Monday, June 23, 2014

READing Your Style: Q&A with Nicole Chavez

One would think that being a stylist is an easy job to have. One would think that picking out combinations of clothes for people to look good in would be such an easy way to make money. The book, The Secrets of Stylists: An insider’s guide to styling the stars, written by Sasha Charnin Morison proves that notion is false. In my fashion, what I came to learn is that the seemingly glamorous and cheeky occupation of styling requires tremendous parts of effort, organization, resourcefulness, and quick thinking, and when dealing with A-list celebrities whose image carries the weight of million dollar Hollywood deals, celebrity styling is almost comparable to a covert operative mission. It’s funny to me when I style mannequins at Forever 21, that most of my time spent is not actually on dressing the mannequins, but prepping the mannequins to be dressed. One has to undress the current mannequins, re-censor their clothes, pick out the clothes, then steam the clothes you picked out, and un-censor those clothes. Also, one has to think about how those clothes are going to fit on the mannequins, and how those clothes are going to fit the aesthetic the store is trying to showcase. After those considerations one must find accessories, and shoes that fit the mannequins. Then one can go about dressing the mannequins, all the while hoping that nothing breaks or rips during the process and that you hadn’t wasted time putting something on backwards. All of this prep work to put clothes on things that aren’t even going to move for two weeks. Think about prepping for a real live person who is going to be out and about in the world, and will be moving around in the clothes! On top of  conducting fittings, and borrowing garments from international design houses, and returning those clothes without damage, other menial considerations are things like will the celebrity be mostly sitting or standing, and how will they look when they do, or how will the garment reflect light when it is photographed. When styling people, the range of preparation is considerably heightened. “The Secrets of Stylist” tells us about the considerations that go into this line of work. My favorite parts of the book were the Stylists Interviews that were scattered throughout. For this series I will highlight some of my favorite interviews from the book because I love to hear what one should know about styling that make the profession so esoteric.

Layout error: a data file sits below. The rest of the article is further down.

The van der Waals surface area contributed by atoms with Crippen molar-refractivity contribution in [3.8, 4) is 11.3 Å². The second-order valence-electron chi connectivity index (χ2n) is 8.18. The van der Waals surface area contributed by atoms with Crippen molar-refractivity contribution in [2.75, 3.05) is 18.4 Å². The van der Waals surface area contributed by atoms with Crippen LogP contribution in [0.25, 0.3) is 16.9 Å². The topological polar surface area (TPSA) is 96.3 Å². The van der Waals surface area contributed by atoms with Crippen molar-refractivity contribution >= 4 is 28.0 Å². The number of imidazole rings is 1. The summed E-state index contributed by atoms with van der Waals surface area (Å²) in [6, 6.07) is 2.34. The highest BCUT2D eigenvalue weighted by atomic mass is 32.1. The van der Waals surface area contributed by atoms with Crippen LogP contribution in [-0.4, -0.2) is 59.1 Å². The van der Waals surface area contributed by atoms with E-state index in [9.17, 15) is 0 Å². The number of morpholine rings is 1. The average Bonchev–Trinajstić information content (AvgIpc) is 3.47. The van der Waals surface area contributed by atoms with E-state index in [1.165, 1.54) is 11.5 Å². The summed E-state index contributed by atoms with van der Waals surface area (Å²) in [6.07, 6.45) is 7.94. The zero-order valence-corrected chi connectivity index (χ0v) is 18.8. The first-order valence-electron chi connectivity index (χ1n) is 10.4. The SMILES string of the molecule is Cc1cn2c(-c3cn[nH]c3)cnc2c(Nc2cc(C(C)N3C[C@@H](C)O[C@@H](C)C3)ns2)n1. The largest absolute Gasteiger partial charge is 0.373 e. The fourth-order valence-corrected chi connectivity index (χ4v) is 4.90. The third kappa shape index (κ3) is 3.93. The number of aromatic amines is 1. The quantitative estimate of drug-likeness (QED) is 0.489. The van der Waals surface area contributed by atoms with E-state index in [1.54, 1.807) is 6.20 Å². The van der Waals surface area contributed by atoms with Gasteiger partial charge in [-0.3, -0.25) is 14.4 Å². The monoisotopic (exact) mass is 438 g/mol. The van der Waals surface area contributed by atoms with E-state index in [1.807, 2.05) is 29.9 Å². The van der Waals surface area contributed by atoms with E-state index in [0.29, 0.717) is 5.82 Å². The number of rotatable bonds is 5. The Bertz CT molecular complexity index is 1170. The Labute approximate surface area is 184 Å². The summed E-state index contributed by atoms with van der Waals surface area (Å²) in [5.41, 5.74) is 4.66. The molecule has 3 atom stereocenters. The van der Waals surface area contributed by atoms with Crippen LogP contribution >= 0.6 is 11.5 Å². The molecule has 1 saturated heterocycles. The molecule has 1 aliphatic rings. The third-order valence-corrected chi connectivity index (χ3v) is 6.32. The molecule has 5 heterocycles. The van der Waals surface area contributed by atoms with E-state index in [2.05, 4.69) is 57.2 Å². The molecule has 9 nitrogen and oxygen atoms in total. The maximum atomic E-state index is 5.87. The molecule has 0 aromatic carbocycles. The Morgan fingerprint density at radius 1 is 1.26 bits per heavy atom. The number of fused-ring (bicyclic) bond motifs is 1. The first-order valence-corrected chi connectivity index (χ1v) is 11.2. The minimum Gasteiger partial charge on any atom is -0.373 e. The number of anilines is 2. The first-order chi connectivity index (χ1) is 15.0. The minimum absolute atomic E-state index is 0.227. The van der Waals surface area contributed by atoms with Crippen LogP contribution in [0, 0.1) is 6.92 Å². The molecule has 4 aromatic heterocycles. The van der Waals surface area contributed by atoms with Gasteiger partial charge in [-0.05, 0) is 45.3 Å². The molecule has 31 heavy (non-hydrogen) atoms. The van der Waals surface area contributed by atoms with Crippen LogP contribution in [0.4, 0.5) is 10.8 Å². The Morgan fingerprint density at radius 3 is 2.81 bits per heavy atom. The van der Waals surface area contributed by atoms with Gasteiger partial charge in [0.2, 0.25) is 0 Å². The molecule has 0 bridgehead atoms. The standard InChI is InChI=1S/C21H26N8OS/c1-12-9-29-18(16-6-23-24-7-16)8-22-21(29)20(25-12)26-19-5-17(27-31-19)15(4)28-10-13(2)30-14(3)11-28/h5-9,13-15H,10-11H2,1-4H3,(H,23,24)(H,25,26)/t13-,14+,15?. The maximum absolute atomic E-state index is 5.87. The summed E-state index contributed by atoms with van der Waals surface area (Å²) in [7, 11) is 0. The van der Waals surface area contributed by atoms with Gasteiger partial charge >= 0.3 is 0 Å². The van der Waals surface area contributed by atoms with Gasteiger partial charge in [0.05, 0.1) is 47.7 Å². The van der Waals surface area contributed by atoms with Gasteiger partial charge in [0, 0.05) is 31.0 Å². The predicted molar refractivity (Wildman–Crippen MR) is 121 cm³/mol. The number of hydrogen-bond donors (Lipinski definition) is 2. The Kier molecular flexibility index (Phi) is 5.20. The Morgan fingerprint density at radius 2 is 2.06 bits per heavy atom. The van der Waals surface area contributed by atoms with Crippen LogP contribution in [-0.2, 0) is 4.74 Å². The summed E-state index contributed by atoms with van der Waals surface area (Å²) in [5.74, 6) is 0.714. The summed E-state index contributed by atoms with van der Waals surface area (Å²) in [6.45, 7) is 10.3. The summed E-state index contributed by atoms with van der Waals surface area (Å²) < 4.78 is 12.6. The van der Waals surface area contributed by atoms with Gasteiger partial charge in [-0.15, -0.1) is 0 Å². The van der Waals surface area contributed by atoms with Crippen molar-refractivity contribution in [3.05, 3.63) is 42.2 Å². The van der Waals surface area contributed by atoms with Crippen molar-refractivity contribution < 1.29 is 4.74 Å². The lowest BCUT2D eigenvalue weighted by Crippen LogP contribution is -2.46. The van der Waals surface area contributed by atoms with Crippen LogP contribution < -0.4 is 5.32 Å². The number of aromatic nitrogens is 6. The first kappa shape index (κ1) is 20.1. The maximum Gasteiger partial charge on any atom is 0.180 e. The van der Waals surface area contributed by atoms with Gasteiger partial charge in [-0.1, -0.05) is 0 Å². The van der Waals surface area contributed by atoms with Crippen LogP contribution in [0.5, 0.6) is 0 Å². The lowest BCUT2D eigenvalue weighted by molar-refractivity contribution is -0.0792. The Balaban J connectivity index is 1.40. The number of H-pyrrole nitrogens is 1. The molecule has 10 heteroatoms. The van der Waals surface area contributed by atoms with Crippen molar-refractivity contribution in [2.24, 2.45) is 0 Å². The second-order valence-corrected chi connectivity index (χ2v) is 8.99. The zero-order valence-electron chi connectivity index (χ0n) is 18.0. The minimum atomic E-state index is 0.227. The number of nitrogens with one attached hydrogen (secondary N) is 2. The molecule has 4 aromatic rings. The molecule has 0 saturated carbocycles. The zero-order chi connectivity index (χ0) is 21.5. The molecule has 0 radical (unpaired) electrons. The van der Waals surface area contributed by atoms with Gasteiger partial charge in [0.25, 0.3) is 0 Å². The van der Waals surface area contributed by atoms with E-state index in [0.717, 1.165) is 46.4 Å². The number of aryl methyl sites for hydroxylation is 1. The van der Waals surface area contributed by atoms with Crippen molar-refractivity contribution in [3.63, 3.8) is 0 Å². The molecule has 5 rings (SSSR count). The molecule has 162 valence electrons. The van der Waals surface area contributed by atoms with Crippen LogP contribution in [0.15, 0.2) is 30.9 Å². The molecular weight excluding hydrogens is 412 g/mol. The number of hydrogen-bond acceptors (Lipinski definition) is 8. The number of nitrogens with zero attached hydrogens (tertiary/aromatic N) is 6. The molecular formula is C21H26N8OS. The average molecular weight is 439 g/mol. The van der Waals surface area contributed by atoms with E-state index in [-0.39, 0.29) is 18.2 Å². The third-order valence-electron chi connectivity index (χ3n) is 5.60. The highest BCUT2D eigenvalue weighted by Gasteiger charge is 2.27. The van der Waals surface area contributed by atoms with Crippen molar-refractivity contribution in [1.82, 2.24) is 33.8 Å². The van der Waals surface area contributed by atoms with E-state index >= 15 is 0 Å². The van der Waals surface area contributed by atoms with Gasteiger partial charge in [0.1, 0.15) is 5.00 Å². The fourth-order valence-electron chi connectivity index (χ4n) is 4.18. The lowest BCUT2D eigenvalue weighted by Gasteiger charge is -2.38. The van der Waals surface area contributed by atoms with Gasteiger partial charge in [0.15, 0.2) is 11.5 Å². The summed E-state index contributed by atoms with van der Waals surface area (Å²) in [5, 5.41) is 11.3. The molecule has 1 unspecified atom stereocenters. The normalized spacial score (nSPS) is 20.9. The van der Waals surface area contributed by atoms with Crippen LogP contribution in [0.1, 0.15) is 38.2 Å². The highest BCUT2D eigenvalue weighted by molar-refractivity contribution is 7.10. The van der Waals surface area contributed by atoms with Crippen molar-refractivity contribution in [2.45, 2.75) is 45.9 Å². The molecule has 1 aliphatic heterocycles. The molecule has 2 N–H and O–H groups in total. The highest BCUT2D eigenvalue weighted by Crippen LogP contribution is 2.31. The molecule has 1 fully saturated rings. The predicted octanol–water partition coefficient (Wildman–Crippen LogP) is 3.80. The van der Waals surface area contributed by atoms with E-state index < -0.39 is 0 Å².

Q&A with Nicole Chavez

California native Nicole Chavez started in film but eventually got a big break working on The OC. She became fast friends with star Rachel Bilson, whom she soon began styling. She also works with Kristen Bell and Scarlett Johansson.

How long do fittings usually take?

It depends on the client. But on average, fifteen looks will probably take an hour and a half to two hours. I have the tailor there. And I take digital photos so I can see what’s working and what’s not. And then I just keep everything pinned. Then I’ll download the pictures, look at everything, and edit that way too. Then I send [the garment] to the tailor to be altered. Everything gets altered. I don’t think I've ever sent anyone down the red carpet without it being pinned.

How many people are on your team?

I have an assistant and an intern. And I sometimes have a third assistant running around if it gets really busy.

Do you collaborate with hair and makeup to figure out the overall look?

Absolutely. It’s a team effort when you deal with me. First, I work with the publicist to get a very detailed list of exactly where the client is going to be, what she is doing. I want to know whether she’ll be standing or sitting and in what kind of chair. Because it makes a huge difference. I’m not going to put someone in a miniskirt who’s going to be sitting on a chair. That’s when I’ll slot in the looks for the events. Then I e-mail hair and makeup to give them details on the looks for the different events; then they at least know and are on board.

And usually the same glam squad works together?

Yes. Everyone has their same people. And we all work together. And if I am in town, I get my girls ready myself. It’s totally rare that I’m not there. Like I have to have either a 101 fever or something’s happened with my family or my husband. Otherwise, I’m there.

What is the difference between styling for TV and styling for the red carpet or for personal style?

For TV, it’s a team effort. There’s a costume designer, shoppers, and people who put [the look] together. There are a lot more moving parts. And the costume designers isn't the only person designing the outfits. The studio, the executive producer, and the actress or actor all have their own opinions. You’re also dealing with stunts and continuity. If you have stunts, that means you've got to have four shirts. Do you have four of those shirts available? Probably not. There are a lot more things to think about when you’re doing TV.